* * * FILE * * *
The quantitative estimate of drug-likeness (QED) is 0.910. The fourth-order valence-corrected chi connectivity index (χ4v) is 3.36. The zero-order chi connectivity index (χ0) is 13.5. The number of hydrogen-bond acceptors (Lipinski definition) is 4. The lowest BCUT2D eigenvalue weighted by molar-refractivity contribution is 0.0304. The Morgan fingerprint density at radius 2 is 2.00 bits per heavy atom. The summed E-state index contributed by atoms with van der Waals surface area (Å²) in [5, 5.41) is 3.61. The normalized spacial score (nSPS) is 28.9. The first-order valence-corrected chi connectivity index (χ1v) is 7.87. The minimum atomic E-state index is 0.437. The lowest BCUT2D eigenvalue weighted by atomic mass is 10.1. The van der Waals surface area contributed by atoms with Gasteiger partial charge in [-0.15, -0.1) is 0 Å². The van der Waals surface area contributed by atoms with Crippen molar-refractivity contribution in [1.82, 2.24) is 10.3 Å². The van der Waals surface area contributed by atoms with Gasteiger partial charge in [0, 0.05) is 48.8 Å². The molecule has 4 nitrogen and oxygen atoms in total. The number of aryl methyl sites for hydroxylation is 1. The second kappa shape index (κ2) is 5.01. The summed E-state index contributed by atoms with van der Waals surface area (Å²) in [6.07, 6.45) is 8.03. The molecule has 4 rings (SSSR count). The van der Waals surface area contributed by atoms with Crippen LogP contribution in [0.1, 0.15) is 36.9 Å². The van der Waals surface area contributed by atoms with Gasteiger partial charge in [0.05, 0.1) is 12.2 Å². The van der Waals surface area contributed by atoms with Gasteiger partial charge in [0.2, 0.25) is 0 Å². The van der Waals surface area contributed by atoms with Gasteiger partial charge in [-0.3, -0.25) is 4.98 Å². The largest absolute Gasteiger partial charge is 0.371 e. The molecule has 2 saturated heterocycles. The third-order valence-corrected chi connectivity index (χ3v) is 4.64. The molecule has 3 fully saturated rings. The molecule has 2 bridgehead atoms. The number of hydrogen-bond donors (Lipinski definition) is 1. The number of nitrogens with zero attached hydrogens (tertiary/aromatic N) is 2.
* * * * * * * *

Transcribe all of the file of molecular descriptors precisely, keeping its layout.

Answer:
The quantitative estimate of drug-likeness (QED) is 0.910. The fourth-order valence-corrected chi connectivity index (χ4v) is 3.36. The zero-order chi connectivity index (χ0) is 13.5. The number of hydrogen-bond acceptors (Lipinski definition) is 4. The lowest BCUT2D eigenvalue weighted by molar-refractivity contribution is 0.0304. The Morgan fingerprint density at radius 2 is 2.00 bits per heavy atom. The summed E-state index contributed by atoms with van der Waals surface area (Å²) in [5, 5.41) is 3.61. The normalized spacial score (nSPS) is 28.9. The first-order valence-corrected chi connectivity index (χ1v) is 7.87. The minimum atomic E-state index is 0.437. The lowest BCUT2D eigenvalue weighted by atomic mass is 10.1. The van der Waals surface area contributed by atoms with Gasteiger partial charge in [-0.15, -0.1) is 0 Å². The van der Waals surface area contributed by atoms with Crippen molar-refractivity contribution in [1.82, 2.24) is 10.3 Å². The van der Waals surface area contributed by atoms with Gasteiger partial charge in [0, 0.05) is 48.8 Å². The molecule has 4 nitrogen and oxygen atoms in total. The number of aryl methyl sites for hydroxylation is 1. The second kappa shape index (κ2) is 5.01. The summed E-state index contributed by atoms with van der Waals surface area (Å²) in [6.07, 6.45) is 8.03. The molecule has 4 rings (SSSR count). The van der Waals surface area contributed by atoms with Crippen LogP contribution in [0.1, 0.15) is 36.9 Å². The van der Waals surface area contributed by atoms with Gasteiger partial charge in [0.05, 0.1) is 12.2 Å². The van der Waals surface area contributed by atoms with Gasteiger partial charge in [0.2, 0.25) is 0 Å². The van der Waals surface area contributed by atoms with Gasteiger partial charge in [-0.3, -0.25) is 4.98 Å². The largest absolute Gasteiger partial charge is 0.371 e. The molecule has 2 saturated heterocycles. The third-order valence-corrected chi connectivity index (χ3v) is 4.64. The molecule has 3 fully saturated rings. The molecule has 2 bridgehead atoms. The number of hydrogen-bond donors (Lipinski definition) is 1. The number of nitrogens with zero attached hydrogens (tertiary/aromatic N) is 2.